Did you at least reflect on them? If you're going to be a grammar nazi, have the decency to learn how to use syntax correctly. There are three problems with that: Oh, and please wait until we have an agreement before changing from the existing consensus.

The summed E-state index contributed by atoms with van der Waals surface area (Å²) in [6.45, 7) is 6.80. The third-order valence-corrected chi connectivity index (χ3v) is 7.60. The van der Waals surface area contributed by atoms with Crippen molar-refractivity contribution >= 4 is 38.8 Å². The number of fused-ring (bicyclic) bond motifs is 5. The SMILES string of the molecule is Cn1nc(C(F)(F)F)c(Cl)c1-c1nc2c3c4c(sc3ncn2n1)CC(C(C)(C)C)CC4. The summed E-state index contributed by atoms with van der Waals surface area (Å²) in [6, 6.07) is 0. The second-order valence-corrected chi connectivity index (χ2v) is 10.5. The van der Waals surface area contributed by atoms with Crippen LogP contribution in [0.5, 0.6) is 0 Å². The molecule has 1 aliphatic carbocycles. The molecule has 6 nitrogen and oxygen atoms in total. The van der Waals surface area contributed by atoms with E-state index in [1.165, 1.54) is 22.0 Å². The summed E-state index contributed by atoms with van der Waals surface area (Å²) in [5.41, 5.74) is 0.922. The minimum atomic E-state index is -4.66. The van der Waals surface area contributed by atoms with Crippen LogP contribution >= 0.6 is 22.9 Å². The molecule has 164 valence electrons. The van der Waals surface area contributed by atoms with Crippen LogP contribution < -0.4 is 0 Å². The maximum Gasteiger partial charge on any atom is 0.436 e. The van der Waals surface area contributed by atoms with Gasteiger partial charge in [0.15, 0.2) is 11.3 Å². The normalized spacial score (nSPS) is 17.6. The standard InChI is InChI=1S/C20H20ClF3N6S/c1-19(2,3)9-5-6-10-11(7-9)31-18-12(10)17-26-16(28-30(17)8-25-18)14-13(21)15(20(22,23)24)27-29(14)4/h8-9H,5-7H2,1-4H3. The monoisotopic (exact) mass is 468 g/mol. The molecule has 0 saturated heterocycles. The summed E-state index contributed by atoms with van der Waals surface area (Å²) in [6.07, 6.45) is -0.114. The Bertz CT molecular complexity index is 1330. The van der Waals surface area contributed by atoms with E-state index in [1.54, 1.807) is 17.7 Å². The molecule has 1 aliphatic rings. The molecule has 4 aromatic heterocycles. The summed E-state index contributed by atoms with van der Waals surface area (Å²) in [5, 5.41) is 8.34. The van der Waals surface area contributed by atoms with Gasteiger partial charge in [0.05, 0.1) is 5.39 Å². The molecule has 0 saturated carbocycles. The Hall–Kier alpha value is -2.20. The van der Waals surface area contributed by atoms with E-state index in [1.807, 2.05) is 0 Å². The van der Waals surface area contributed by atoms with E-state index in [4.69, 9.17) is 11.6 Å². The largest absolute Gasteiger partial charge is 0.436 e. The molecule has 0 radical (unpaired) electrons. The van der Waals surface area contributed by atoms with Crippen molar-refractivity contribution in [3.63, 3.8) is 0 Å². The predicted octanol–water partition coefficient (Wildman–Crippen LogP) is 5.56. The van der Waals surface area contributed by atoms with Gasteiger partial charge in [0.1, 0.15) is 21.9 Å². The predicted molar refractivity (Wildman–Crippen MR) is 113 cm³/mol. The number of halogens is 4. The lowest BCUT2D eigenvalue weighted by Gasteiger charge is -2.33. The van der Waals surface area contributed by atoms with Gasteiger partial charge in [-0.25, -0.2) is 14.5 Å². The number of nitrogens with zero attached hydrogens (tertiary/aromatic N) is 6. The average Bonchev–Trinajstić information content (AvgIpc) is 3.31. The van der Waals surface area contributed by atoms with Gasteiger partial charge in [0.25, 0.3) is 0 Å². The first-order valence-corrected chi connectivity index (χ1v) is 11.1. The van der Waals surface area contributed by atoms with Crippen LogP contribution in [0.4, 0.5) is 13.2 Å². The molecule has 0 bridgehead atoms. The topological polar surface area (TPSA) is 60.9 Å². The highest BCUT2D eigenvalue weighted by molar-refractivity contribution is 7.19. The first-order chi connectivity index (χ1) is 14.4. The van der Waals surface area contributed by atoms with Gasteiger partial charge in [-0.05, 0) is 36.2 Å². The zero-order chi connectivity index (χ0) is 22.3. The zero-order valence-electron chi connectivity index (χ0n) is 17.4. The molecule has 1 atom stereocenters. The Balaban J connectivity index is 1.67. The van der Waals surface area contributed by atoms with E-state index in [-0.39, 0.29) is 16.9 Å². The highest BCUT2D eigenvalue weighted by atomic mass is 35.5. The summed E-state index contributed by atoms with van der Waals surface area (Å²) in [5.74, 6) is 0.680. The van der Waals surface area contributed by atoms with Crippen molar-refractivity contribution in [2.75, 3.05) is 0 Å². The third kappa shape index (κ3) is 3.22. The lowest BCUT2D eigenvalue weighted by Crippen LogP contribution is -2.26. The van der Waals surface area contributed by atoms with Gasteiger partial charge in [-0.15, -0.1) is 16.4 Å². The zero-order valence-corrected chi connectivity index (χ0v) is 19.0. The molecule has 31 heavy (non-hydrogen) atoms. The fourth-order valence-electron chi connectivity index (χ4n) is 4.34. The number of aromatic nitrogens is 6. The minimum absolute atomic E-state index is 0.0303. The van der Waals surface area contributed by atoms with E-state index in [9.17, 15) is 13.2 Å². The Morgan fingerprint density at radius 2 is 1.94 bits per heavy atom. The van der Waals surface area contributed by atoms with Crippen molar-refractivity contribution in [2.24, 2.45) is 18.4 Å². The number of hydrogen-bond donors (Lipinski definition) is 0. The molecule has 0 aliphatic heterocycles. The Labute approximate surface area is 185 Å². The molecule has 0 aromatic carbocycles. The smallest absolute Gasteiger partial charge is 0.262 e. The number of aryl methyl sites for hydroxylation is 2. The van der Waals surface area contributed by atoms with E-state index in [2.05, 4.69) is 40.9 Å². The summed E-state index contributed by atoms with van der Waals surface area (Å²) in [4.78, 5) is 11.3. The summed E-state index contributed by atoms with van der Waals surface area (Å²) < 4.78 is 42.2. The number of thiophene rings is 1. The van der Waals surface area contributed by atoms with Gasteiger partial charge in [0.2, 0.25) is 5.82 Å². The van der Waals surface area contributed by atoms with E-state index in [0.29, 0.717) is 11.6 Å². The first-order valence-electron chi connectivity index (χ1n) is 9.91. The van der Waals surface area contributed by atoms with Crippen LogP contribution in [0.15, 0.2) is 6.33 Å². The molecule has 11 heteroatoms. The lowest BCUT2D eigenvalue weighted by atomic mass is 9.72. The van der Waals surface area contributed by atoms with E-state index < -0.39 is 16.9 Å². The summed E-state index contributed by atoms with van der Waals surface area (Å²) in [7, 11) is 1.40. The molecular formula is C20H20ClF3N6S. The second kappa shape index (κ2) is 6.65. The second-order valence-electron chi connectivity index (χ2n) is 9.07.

In my opinion, the current content is fine with respect to "above average weight" versus "overweight or obese". Unfortunately, like average, overweight has many meanings. I get that you feel differently. I think the disclaimer about the term being offensive mainly applied to obese, so we shouldn't need it. That discussion about average is of no value to deciding the best word choice in the lede. The reference does not reflect the content, and such a use is utterly unencyclopaedic. There's the Shorter one, which might be limited, the Compact edition, which tends to be fairly verbose, and the "usual" version - the volume set. Which version of the Oxford English Dictionary did you try? If you want to change that content, start a conversation and convince people that your change improves the article. The same does hold not true for the term above average weight. Those two terms appear exactly equivalent to me. We don't pull punches on WP. Please establish a consensus for the change before making another edit request. The source does not appear to be using the narrow clinical meaning which you choose to apply to overweight and obese. It is a commonly used phrase, generating , hits on Google. Obese and overweight are words which have been in the language far longer than BMI. Above average weight is not particularly descriptive and we should only really use it if well supported by a scholarly source as an accepted definition. Don't bite back helpful people! For example, one could replace the words"minuscule" and "infinitesimal" in a source, with "extremely small" in an article, as the two terms are encapsulated by extremely small. I think both sides had compromised some before and reached a point one step from a workable consensus. Therefore, the term overweight encompasses the entire spectrum between slightly overweight and morbidly obese. Overweight is defined as having a BMI of Would 'slightly or considerably overweight' work? And these measures are not based on an average. To be clear that we mean the broad overweight which would encompass "slightly overweight to morbidly obese", I think we need to include the adjectives "slightly or considerably".
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